Rats exposed to mobile phone radiation for two hours a week experienced poorer results on a memory test than the control group that hadn’t been exposed to the radiation.
Science Daily reports the experiments were conducted over a year at the Lund University Division of Neurosurgery in Sweden.
The researchers placed the rats in a box with four separate objects mounted inside. The objects were different on two occasions, and their placement was switched each time.
On the third occasion the rats found two objects from the first occasion and two from the second.
Rats in the control group spent more time exploring the objects from the first occasion (as they were more interesting given they hadn’t been seen in some time), whereas the experiment rats showed much less difference in interest between the objects.
The research team believe the findings may be related to their earlier findings that mobile phone’s microwave radiation can affect the ‘blood-brain barrier’.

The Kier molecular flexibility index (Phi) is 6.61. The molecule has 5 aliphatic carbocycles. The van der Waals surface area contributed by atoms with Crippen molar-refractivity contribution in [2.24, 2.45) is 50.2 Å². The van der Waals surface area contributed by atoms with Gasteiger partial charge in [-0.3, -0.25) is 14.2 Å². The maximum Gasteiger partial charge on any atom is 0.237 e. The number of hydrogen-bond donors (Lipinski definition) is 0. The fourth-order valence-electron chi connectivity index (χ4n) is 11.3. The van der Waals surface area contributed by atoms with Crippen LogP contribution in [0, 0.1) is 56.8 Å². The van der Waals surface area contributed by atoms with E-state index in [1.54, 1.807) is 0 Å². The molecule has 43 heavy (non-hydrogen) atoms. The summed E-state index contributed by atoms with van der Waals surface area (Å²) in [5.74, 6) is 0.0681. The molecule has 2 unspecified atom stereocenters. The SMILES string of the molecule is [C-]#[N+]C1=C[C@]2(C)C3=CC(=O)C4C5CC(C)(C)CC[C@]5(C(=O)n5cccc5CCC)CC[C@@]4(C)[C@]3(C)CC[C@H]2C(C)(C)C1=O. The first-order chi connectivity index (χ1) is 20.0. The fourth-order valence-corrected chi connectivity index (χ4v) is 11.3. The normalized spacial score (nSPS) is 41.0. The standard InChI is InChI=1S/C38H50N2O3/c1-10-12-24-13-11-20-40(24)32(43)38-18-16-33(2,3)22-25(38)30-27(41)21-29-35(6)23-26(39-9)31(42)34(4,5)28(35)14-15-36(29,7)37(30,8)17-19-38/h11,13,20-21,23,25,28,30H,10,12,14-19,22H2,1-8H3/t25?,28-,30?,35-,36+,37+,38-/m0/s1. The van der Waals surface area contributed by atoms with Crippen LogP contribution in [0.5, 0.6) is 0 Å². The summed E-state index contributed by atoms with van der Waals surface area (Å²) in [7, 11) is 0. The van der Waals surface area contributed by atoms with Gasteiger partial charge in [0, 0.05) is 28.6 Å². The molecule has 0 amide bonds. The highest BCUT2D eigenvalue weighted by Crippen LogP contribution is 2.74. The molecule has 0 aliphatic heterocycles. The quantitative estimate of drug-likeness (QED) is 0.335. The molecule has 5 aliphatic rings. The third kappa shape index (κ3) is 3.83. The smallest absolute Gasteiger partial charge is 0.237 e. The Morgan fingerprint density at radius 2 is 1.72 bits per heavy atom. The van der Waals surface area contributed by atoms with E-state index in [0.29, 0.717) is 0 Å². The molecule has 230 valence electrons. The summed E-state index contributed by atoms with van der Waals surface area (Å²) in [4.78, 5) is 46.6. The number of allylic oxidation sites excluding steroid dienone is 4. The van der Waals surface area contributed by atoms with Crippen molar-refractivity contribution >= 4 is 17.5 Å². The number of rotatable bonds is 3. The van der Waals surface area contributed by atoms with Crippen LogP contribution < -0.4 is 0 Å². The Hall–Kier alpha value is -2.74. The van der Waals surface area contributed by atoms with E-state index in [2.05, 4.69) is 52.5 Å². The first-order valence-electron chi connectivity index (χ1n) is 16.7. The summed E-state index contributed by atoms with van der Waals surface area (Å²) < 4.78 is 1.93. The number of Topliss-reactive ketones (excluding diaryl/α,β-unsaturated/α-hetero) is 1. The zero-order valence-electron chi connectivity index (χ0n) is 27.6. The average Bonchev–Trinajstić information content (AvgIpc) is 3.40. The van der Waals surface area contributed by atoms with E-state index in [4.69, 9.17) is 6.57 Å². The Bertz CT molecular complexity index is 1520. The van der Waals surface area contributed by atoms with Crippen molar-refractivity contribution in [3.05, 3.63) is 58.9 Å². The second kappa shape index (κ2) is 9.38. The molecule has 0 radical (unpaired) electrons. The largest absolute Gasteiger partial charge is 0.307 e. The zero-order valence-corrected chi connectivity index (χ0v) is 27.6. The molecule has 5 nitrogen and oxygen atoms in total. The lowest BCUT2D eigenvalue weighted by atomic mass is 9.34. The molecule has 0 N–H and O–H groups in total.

The blood-brain barrier prevents substances in the blood damaging nerve cells or penetrating brain tissue.
The team had previously found that a protein that acts as a transport molecule in the blood, albumin, leaks into brain tissue when lab animals are exposed to mobile phone radiation.
The cerebral cortex and hippocampus – the memory centre of the brain – also suffered some nerve cell damage around four to eight weeks after radiation, while albumin damage occurred directly after radiation.
The researchers also found alterations in the activity of groups of genes that are functionally related.
The researchers say the next step is to determine why the changes occur.
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